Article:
A California appeals court on Thursday upheld a ruling requiring Uber and Lyft to treat their drivers as employees. The companies are now pinning their hopes on the ballot box — or an appeal to the California Supreme Court. N.Y. Times | The Verge


Southern California


In 2004, a nonfatal shooting led to two Black teenagers being sentenced to 11 consecutive life sentences. Dupree Glass and Juan Rayford maintained their innocence, and multiple witnesses later came forward to say neither teen had opened fire. Earlier this year, an appellate court vacated their sentence. But even though prosecutors knew of serious questions about the case for years, they refused to review it. L.A. Times


A homeless encampment in downtown Los Angeles on May 21.

Apu Gomes/AFP via Getty Images

The CDC advises against dispersing homeless encampments during the pandemic. Even so, Los Angeles resumed sweeps that force tent dwellers to be constantly on the move. A documentary crew followed a volunteer with "Services Not Sweeps" as she helped homeless people, often in frail condition, pack up their belongings while sanitation workers hovered nearby. The Intercept (~10 mins)


The French photographer Franck Bohbot has been hailed for elevating ordinary scenes into high art. For his latest series, he turned his lens on Long Beach. To scroll through the images is to journey into a dreamworld where the colors are pastel and the worries are washed away.

See a few selections below, and many more here. 👉 Behance |


Today I learned


A brown haze hung in the air off the eastern coast of China in 2009.


China is a significant contributor to air pollution in California. Toxins from Chinese smokestacks catch a ride across the Pacific on powerful global winds that can deposit them in California in a matter of days. A 2010 study found that nearly a third of airborne lead collected from two sites in the San Francisco Bay Area had originated in Asia.

Another paper, published in 2014, added a twist to the story: About a fifth of the smog being produced in China is associated with goods destined for export to the U.S. The researchers’ conclusion: China may play a part in worsening pollution in the western U.S., but American demand for cheap products is fueling the pollution in the first place. Smithsonian Magazine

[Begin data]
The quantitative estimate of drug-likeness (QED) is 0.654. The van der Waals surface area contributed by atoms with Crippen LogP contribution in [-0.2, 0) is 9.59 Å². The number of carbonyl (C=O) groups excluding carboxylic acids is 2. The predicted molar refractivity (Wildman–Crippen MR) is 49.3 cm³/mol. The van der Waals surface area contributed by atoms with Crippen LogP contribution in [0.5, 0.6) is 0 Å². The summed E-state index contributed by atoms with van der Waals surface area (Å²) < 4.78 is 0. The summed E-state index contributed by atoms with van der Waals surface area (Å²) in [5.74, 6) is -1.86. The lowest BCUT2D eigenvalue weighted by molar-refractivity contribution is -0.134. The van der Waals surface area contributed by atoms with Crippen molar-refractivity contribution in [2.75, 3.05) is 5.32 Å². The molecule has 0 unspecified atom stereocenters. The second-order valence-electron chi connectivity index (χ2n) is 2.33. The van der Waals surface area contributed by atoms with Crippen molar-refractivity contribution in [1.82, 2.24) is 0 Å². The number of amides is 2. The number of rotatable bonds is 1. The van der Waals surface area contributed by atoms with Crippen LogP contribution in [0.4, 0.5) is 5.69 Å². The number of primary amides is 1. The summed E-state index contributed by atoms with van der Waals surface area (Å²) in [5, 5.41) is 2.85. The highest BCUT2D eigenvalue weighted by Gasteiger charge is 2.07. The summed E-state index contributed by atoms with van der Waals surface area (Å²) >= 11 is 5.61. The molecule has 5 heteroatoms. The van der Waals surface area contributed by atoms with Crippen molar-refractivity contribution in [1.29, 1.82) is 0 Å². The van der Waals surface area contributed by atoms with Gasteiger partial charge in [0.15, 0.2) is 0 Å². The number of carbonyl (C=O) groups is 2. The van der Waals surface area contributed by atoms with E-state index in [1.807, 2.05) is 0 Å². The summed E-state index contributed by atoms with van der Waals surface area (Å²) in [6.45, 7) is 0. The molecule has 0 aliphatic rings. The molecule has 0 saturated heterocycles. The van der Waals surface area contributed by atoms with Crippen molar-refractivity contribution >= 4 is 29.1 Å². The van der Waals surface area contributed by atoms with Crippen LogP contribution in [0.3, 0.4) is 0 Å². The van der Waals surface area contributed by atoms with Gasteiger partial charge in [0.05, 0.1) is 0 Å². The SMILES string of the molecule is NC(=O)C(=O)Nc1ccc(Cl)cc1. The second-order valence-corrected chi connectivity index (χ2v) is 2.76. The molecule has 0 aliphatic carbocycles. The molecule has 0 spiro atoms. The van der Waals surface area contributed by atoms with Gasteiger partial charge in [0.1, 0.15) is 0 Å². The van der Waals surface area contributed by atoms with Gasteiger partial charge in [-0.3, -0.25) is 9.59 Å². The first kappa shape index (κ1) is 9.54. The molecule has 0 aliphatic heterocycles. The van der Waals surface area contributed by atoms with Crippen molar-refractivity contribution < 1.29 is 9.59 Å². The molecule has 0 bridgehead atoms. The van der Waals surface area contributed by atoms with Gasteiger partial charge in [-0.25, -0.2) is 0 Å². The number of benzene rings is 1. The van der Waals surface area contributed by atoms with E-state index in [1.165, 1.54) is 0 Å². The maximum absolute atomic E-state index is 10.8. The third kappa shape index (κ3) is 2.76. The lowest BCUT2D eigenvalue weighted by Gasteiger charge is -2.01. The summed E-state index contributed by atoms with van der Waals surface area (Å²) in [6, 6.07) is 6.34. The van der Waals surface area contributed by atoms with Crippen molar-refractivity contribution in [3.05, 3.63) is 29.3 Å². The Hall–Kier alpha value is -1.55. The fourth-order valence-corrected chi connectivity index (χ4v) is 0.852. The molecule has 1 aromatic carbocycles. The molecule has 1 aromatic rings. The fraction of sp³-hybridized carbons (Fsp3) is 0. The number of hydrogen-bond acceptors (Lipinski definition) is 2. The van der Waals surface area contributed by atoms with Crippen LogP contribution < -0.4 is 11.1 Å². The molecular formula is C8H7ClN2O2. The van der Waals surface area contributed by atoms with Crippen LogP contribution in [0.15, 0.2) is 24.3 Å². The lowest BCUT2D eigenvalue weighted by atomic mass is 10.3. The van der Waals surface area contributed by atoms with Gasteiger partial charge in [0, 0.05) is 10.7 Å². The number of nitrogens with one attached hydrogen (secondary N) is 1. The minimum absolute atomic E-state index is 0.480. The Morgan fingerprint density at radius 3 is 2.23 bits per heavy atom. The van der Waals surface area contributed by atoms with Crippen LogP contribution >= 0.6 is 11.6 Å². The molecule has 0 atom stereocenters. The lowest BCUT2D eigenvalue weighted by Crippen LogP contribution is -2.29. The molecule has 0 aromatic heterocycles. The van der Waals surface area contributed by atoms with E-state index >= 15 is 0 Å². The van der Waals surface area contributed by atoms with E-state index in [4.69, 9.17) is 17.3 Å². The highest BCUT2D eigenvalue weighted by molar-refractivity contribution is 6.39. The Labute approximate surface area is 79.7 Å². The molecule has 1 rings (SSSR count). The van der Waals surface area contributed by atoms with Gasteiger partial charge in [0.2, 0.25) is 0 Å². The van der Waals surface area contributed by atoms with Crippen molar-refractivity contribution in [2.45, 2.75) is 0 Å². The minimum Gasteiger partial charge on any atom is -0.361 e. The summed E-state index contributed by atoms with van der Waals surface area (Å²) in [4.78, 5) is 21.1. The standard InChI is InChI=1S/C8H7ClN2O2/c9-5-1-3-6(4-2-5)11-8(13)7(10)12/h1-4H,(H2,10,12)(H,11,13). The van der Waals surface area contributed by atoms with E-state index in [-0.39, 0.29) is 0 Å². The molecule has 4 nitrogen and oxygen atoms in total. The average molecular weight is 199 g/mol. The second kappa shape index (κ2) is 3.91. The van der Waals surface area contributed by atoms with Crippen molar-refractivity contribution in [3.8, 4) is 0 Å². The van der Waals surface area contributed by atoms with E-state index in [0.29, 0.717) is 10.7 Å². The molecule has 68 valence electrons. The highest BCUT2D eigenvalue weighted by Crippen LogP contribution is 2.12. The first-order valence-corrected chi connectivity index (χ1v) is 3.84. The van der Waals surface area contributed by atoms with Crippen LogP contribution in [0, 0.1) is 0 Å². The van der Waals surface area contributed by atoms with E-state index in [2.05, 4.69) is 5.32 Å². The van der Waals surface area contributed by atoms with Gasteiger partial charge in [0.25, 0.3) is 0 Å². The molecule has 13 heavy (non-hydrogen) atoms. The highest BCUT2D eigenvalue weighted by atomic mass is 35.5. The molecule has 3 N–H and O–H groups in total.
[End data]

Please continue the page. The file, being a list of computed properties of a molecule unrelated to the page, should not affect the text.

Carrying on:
In case you missed it


Five items that got big views over the past week:

Lonely Planet published a list of California's 10 greatest hikes. Included is the Rings Loop Trail, pictured above, in Mojave National Preserve. Less than 2 miles, it winds along petroglyphs, wide-open desert views, and a narrow canyon with sculptured volcanic walls.
A pair of Southern California college students wanted to create a simple and impartial guide to the 12 statewide ballot propositions. The result is this great scorecard of recommendations by California newspapers and other groups. 👉
A Long Beach filmmaker made a hypnotic little film showing skaters in their 40s cruising along the streets of Southern California and beyond. It makes a compelling case for skateboarding as a fountain of youth. Vimeo (~4 mins)
It’s been described as a “glowing pillar of fire” and a “psychedelic asparagus.” Here's a fascinating introduction to the snow plant of the high Sierra, including footage of a hummingbird darting among its brilliant red petals. 👉 YouTube (7:30 mins)
At the edge of Joshua Tree is a lone dwelling that seems to melt into the desert. Known as the Invisible House, it was designed to look like a New York skyscraper lying on its side. See pictures. 👉 dezeen | Plain Magazine

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The California Sun is written by Mike McPhate, a former California correspondent for the New York Times.